Anxiety is a snowball rolling down a hill. That’s a cliche, I’m aware. I don’t know how to accurately frame it in the right physiological terms, but I know how it feels, and it feels kind of stupid — like a clumsy cliche. I won’t pull out the $30 workbook a therapist made me buy years ago, but I’ll do my best. It starts with an errant thought — a rickety wheel sliding off a safe train into the imagination’s most dangerous corners, flooding the body with false signs of warning, gaining momentum in thin shards of half-remembered facts and hearty swirls of lunatic fiction. Regardless of the worry’s origins, sometimes, rarely, it’s so bad, you can’t really sleep. You wake up preposterously early, eyes so open they might shoot out of your head. You drink tea and watch the sun rise, but everything feels terribly wrong. A leg won’t stop shaking. There are a million things to do but you can’t start doing any of them. Something is stuck. You’re overwhelmed, consumed, pouring over whatever is troubling you at the expense of every other concern — so focused, in a sense, that you’re distracted.
Sleep is important from a health standpoint, but it’s also a little boring. I don’t mind losing a little bit of it here and there — especially for a good cause. Appetite, on the other hand, is a different matter altogether.
I was a senior in college the first time mine was threatened. The catalyst was utterly mundane, the sticky, drawn-out fizzling of a relationship that probably shouldn’t have started in the first place. Suddenly rudder-less, I flipped out, laid low, wore the same jeans for two weeks straight, and stopped eating. After a couple of days, I started again, very gingerly. I subsisted almost entirely — two meals a day, pretty much every day — on packages of Lipton’s noodle soup. I’m not sure why I decided to submerge my strain and sorrow in salty dyed broth and slippery strands, but in retrospect the choice makes sense. Soup suited an emotional invalid in need of rehabilitation. It was also austere, a form of self-doled punishment for my melodramatic pining. I couldn’t eat anything else. I tried to have a veggie burger with fries at an on-campus dining hall. The first bite was unswallowable, dry and mealy. The rest of the sandwich fell apart in my hands. The ketchup was a sickly puddle, like melted make-up. The thumb-sized fries were soggy, unpalatable to begin with. I pushed the plate away and went home for soup. Towards the end of the episode, I began gussying up my steaming bowls with vegetables smuggled from the dining hall salad bars. I’m not sure what actually eventually caused me to calm down. I just woke up one day feeling better.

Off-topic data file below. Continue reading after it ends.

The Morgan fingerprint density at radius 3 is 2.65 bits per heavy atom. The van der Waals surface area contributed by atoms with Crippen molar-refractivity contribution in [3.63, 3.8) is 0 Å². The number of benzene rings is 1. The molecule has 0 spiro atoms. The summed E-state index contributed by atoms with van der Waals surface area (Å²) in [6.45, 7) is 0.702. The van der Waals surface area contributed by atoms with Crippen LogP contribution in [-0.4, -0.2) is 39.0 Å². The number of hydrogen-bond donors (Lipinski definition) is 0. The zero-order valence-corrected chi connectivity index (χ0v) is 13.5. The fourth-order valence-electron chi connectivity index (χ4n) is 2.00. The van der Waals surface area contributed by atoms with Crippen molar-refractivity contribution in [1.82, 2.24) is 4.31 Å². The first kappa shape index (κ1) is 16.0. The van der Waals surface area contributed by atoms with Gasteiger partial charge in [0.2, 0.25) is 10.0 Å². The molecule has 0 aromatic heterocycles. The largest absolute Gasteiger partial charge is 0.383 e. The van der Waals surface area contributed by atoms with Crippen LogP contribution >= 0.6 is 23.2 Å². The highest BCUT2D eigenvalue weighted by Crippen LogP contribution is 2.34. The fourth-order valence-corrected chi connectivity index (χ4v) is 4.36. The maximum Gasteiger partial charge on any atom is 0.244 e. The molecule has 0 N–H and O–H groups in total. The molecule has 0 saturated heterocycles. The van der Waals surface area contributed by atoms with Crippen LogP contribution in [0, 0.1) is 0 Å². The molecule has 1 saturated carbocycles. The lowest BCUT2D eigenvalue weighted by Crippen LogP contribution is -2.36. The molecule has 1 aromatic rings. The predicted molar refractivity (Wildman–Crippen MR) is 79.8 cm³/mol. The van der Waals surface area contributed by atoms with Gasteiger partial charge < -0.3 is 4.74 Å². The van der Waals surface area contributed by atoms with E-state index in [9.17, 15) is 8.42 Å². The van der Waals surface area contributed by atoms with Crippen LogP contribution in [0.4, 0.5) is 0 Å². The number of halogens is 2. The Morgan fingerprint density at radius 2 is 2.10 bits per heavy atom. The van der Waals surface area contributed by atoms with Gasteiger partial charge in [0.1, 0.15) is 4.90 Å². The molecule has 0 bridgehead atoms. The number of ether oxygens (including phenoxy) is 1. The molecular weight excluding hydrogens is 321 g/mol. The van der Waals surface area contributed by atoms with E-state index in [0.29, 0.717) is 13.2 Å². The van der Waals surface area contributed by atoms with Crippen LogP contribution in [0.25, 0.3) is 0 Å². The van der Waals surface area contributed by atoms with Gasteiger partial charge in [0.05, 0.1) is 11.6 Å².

If dieting, not convalescence, had been my aim, the two weeks of biting nails and sucking soup would have paid off. Somewhere along the way, I had lost ten pounds. Once-tight pants now had a flowing, Hammer-esque cut. I bought new jeans. And I started eating real food again. It was February in Ohio, in a tiny town just ten minutes from Lake Erie. My house-mates and I threw a barbecue on the snow-blanketed hill behind our sprawling white house. The air outside was wet, cold, and invasive, but everyone bundled up. I wore a silly apron and grilled myself a shark steak I’d purchased from the nearby IGA. It was fishy but I relished it on a bun with ketchup, mayonnaise, mustard, and Srirachi sauce. I started drinking again. Cans of beer have never since tasted quite so good. I had one after another, and I thawed out, and saw a little bit of amazing in everything.